By A short story by Karen Myers
His eyes popped open in the dim light cast by the banked fire. For a moment the bed felt strange and then he remembered—Angharad’s house—and there she slept, turned away from him, breathing slowly. He was wide awake and on the alert.
What woke me? The snow was deep on the ground, muffling any outside noises. No cars were here to disturb him, and he was still getting used to the absence of the sounds of human civilization. He cataloged what he could hear—the tick of the embers in the fireplace, the occasional creak of the floorboards as they adjusted to temperature changes, Angharad’s soft breaths.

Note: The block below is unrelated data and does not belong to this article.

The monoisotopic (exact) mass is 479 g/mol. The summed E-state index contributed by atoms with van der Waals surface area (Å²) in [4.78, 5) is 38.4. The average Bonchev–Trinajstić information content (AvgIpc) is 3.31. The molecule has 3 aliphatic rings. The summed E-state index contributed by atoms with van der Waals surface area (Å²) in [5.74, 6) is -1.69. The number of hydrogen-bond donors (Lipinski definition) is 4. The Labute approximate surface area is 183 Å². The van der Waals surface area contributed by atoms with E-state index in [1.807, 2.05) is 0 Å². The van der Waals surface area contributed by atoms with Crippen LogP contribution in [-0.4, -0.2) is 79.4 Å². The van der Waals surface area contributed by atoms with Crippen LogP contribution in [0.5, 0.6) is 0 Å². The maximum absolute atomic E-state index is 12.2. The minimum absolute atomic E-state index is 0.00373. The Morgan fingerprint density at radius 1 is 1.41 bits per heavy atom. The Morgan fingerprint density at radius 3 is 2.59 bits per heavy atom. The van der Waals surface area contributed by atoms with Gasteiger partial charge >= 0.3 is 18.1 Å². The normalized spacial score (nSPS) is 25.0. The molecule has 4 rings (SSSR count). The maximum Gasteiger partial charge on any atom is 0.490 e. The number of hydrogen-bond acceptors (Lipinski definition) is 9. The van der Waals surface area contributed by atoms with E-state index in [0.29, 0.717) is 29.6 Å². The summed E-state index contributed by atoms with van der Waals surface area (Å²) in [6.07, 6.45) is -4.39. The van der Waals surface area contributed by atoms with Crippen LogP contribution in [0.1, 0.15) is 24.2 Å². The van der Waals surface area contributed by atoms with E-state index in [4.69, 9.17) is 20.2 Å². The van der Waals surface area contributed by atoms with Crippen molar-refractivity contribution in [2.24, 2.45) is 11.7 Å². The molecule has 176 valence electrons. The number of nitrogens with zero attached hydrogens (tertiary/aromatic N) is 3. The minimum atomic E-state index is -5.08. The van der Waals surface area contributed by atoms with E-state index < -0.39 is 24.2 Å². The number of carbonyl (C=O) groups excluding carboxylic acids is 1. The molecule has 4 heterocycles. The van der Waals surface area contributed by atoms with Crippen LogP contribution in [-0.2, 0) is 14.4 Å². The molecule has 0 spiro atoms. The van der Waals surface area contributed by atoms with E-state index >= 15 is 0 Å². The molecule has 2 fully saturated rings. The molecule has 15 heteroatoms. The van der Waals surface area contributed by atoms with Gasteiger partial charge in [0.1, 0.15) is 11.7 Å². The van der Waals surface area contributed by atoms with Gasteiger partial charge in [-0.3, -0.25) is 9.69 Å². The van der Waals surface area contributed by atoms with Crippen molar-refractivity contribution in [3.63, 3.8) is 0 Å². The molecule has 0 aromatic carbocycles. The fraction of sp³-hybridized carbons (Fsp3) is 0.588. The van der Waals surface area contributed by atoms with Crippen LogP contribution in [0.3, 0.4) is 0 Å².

Then it came again. Muffled barks of excitement. He looked over at his dogs by the fire. Sargent, the yellow feist, was motionless except for his chest rising and falling, but Hugo, the bluetick hound was quivering in his sleep, his paws twitching as he ran. He panted and yipped, his eyes closed. No wonder it woke me, he thought.
George had no trouble interpreting the real sound behind Hugo’s dream, the loud, deep bays as he followed a hot scent. That cry would ring off a hillside, but here it was, indoors, just a remnant to wake him in the night.
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